Islamists at the Gate, But It’s Okay
The recent spate of piracy along the coast of Somalia around the Gulf of Aden has refocused international attention on Somalia and for good reason. Somalia is the latest example of how the West’s “Anything but Islamists” mantra has hurt Western interests and the wider Middle East region as well. The piracy off the coast of Somalia is but a symptom of the lawlessness that engulfs the shores of the nation. As pointed out in a recent piece in the New York Times, piracy was virtually eradicated by the governing party, the Islamic Courts Union, which governed most of Somalia and began consolidating its power in 2006 into the entire country.
The Islamic Courts Union is crude and conservative but most Somalis welcomed a government after the lawlessness that has persisted in Somalia with the absence of a formal government since 1991. The United States under the guise of fighting terrorism supported an Ethiopian-backed counterinsurgency that has unseated the government and left Somalia divided once more between warlords. The fear of Islamists has once more driven the West, mainly the United States, to implement policies that run counter to its national interests, which in this case would be the stability of one of the most important maritime corridors in the world, transporting most of the oil destined to Europe and North America from the Middle East.
Similarly, in Algeria, the Front Islamique du Salut won the Algerian elections in 1991 but France supported its secular rival, the Front de Liberation Nationale, to prevent the FIS from assuming power. The French intervention started a ten year civil war that still scars the Mediterranean nation. The civil war also created a vacuum that allowed the birth of Al Qaeda in the Maghreb (Al-Qaeda in North Africa), akin to the birth of Al Qaeda in Mesopotamia in Iraq after the invasion of Iraq in 2003.
But Somalia and Algeria are by no means isolated incidents. Fear of Islamists has all but paralyzed Bush’s democratic agenda in the Middle East, after the victory of Hamas and the better than expected showing of the Muslim Brotherhood in Egypt. These moderate Islamists parties tend to have wide popular support because of their organization and lack of corruption. In a region that boasts “Till death do us part” presidents, Islamist parties are the only alternative in town. Their ability to organize in mosques and provide charities for schools and hospitals makes them capable of organizing under the cover of nonpolitical organizations whereas secular political parties are quickly snuffed out. Furthermore, Middle Eastern dictators have smelled the Western aversion to Islamists so they tout their Islamists as the only alternative to their lamentable but necessary rule.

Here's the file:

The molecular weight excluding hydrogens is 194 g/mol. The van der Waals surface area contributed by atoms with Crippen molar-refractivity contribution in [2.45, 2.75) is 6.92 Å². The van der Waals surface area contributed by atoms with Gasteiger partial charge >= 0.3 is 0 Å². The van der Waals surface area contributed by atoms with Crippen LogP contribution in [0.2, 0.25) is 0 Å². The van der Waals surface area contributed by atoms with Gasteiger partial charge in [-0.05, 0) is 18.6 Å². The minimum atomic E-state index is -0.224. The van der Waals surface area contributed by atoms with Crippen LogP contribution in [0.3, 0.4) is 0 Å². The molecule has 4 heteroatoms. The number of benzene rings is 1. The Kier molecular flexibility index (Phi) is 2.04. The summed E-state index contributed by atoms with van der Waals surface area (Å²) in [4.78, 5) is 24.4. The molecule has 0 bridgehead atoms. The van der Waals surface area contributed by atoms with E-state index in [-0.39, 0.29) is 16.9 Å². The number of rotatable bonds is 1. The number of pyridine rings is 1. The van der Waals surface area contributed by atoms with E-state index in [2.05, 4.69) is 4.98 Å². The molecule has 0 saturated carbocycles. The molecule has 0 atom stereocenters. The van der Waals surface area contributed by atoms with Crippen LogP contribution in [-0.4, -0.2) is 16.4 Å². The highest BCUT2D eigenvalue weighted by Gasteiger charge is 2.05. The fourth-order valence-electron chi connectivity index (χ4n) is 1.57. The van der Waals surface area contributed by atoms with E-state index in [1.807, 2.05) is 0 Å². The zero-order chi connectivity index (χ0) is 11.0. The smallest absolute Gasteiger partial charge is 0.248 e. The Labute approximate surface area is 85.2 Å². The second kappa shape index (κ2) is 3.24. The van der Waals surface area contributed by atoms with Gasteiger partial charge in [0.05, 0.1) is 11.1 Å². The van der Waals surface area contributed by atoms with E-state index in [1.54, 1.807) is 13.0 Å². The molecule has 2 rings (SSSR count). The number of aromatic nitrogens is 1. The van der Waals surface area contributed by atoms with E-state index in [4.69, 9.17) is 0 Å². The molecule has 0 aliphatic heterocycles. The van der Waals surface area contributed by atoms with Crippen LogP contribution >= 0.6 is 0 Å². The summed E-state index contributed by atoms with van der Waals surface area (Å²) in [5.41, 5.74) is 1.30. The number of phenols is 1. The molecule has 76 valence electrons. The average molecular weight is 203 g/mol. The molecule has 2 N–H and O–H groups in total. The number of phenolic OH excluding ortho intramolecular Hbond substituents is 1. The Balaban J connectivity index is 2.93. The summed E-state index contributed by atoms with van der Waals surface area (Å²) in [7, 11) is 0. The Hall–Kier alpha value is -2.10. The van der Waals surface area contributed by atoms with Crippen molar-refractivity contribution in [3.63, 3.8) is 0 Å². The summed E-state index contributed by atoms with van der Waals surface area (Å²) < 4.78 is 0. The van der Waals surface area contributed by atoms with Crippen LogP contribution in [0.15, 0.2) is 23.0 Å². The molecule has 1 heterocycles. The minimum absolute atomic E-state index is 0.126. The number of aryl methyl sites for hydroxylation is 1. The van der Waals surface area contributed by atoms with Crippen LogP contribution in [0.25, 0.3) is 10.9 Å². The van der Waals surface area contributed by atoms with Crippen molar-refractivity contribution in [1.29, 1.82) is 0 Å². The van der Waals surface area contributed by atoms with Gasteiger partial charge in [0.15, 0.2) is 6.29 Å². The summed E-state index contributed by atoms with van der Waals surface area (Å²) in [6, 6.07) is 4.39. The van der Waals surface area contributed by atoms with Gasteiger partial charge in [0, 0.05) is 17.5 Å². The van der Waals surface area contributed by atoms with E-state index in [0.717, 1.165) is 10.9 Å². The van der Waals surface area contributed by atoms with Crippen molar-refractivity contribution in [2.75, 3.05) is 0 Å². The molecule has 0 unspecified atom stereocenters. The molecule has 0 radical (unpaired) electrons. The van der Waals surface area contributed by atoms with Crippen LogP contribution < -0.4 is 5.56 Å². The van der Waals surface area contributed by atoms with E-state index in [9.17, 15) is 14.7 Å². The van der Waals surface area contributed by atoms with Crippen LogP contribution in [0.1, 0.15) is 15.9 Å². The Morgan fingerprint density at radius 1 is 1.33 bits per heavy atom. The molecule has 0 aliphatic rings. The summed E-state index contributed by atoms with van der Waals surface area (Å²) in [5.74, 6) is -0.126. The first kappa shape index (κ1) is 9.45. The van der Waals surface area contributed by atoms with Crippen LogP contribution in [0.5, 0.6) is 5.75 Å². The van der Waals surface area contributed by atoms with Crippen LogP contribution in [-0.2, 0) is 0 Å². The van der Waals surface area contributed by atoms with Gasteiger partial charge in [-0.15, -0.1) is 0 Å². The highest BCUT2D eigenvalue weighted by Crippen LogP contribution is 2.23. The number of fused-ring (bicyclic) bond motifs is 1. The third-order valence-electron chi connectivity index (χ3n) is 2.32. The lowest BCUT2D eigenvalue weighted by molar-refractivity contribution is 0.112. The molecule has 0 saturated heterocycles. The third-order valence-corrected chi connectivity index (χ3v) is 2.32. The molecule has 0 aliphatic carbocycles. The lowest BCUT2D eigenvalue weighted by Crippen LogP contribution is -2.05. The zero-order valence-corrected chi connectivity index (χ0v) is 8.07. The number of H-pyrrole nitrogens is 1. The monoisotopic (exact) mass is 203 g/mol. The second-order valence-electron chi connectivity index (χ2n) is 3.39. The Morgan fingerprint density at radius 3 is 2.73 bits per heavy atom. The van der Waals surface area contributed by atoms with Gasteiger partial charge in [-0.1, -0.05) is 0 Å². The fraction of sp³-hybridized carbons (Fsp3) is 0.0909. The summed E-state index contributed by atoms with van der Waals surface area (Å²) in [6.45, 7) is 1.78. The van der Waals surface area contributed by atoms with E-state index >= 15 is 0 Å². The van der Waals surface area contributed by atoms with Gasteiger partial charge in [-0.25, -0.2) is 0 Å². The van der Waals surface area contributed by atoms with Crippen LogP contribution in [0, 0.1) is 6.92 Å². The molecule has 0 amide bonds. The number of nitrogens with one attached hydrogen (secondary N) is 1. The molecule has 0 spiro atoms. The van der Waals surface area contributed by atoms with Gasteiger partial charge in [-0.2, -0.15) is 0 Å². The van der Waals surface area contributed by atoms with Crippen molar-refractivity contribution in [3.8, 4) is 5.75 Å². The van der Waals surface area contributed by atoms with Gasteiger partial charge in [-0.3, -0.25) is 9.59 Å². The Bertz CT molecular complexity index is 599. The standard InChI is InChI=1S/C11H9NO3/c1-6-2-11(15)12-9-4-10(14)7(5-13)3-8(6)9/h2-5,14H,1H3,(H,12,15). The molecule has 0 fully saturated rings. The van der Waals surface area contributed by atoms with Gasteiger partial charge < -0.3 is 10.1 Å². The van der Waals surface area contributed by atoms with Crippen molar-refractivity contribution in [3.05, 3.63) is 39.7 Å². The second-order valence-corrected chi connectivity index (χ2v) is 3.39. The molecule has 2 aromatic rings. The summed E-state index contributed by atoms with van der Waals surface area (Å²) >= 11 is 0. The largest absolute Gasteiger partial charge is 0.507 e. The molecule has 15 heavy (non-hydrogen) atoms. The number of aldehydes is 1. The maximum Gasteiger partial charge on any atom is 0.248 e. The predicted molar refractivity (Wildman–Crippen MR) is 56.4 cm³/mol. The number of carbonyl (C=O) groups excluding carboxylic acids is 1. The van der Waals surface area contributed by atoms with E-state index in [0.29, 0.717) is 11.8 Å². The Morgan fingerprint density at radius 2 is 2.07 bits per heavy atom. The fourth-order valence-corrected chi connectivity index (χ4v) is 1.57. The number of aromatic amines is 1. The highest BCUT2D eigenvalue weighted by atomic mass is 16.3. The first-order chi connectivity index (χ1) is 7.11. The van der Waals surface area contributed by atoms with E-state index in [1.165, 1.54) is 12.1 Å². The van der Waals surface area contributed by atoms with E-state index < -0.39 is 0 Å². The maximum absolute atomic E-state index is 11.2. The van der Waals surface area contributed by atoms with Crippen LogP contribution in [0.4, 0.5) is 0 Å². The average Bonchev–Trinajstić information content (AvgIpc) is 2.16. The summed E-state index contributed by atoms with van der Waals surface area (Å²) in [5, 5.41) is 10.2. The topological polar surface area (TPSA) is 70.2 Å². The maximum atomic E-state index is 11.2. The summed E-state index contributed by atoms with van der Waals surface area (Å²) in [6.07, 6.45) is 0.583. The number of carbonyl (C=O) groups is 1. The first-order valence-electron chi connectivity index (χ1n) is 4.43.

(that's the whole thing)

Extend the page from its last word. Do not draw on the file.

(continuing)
So far Western opposition to Islamists has been based on three main points. First, Islamists are only using democracy to get to power. The famous line during the Algerian elections was that, “Islamists are in favor of one man, one vote, one time”. Well, that may be a risk worth taking. When Hosni Mubarak and Qadafi have been in power since 1981 and 1979, and Bashar al-Assad of Syria took over in 2001 from his father (and these are the republics), then we can risk an Islamist party that may not give up power. Second is that Islamists are anti-Israel. Again, the way that relations between the Arab world and Israel are, not much would change with Islamists coming to power in Arab countries, possibly with the exception of Egypt and Jordan who have peace treaties with Israel. Even that is not a given, the Justice and Development Party is in power in Turkey and has not cut off Turkey’s military and economic ties with Israel. Finally, Islamists do not respect human rights and will impose sharia’ law. The latter is perhaps the worst reason because the secular governments with their contempt for democracy and civil society have curtailed every human right in the Middle East, from freedom of speech to women’s rights, from minority rights to religious freedom.
In Gaza, Hamas did not rushto enforce sharia law and neither did the Justice and Development Party in Turkey, nor is sharia law a part of Hizbullah platform for Lebanon. Islamist parties have shown themselves to be pragmatic and real alternatives to the sclerotic, calcified secular parties of the 1970s. Any road to democracy in the Middle East will have to include Islamist parties because of their popularity and their organization, their relatively blank slates and also due to the fact that secular parties are most ruthlessly crushed by the sitting Arab governments. Islamists coming to power through the ballot box will reinvigorate the civil societies of the region and allow competition for government. The democratic process itself will act as a moderating force and as we have seen with the Republican Party, political parties need to be sent to the wilderness after a long sojourn in power.